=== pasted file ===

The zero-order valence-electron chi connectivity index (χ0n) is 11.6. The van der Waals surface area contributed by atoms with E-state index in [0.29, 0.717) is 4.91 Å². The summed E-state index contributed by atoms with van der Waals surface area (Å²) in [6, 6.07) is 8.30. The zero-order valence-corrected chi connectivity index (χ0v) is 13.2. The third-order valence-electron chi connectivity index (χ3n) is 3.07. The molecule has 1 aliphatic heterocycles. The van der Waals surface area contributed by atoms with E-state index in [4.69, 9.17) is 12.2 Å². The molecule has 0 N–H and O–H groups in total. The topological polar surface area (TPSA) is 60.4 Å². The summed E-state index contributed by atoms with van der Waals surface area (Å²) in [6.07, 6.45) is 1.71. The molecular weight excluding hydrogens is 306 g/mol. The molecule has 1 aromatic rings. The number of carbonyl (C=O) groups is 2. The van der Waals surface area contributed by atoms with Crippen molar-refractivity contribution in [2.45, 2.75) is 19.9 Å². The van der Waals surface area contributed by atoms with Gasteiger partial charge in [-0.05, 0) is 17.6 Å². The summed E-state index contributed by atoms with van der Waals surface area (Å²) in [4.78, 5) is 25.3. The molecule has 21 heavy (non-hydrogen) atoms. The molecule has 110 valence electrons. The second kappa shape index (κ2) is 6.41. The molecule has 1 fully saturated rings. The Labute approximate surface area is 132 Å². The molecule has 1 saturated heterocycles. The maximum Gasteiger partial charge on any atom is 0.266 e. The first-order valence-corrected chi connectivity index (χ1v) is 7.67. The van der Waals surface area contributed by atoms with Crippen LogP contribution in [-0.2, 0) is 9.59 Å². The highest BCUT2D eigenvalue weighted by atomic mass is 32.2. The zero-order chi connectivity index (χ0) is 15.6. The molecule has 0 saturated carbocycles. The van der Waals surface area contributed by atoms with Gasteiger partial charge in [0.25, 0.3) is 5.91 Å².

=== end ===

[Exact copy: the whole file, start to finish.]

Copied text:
The zero-order valence-electron chi connectivity index (χ0n) is 11.6. The van der Waals surface area contributed by atoms with E-state index in [0.29, 0.717) is 4.91 Å². The summed E-state index contributed by atoms with van der Waals surface area (Å²) in [6, 6.07) is 8.30. The zero-order valence-corrected chi connectivity index (χ0v) is 13.2. The third-order valence-electron chi connectivity index (χ3n) is 3.07. The molecule has 1 aliphatic heterocycles. The van der Waals surface area contributed by atoms with E-state index in [4.69, 9.17) is 12.2 Å². The molecule has 0 N–H and O–H groups in total. The topological polar surface area (TPSA) is 60.4 Å². The summed E-state index contributed by atoms with van der Waals surface area (Å²) in [6.07, 6.45) is 1.71. The molecular weight excluding hydrogens is 306 g/mol. The molecule has 1 aromatic rings. The number of carbonyl (C=O) groups is 2. The van der Waals surface area contributed by atoms with Crippen molar-refractivity contribution in [2.45, 2.75) is 19.9 Å². The van der Waals surface area contributed by atoms with Gasteiger partial charge in [-0.05, 0) is 17.6 Å². The summed E-state index contributed by atoms with van der Waals surface area (Å²) in [4.78, 5) is 25.3. The molecule has 21 heavy (non-hydrogen) atoms. The molecule has 110 valence electrons. The second kappa shape index (κ2) is 6.41. The molecule has 1 fully saturated rings. The Labute approximate surface area is 132 Å². The molecule has 1 saturated heterocycles. The maximum Gasteiger partial charge on any atom is 0.266 e. The first-order valence-corrected chi connectivity index (χ1v) is 7.67. The van der Waals surface area contributed by atoms with Crippen LogP contribution in [-0.2, 0) is 9.59 Å². The highest BCUT2D eigenvalue weighted by atomic mass is 32.2. The zero-order chi connectivity index (χ0) is 15.6. The molecule has 0 saturated carbocycles. The van der Waals surface area contributed by atoms with Gasteiger partial charge in [0.25, 0.3) is 5.91 Å².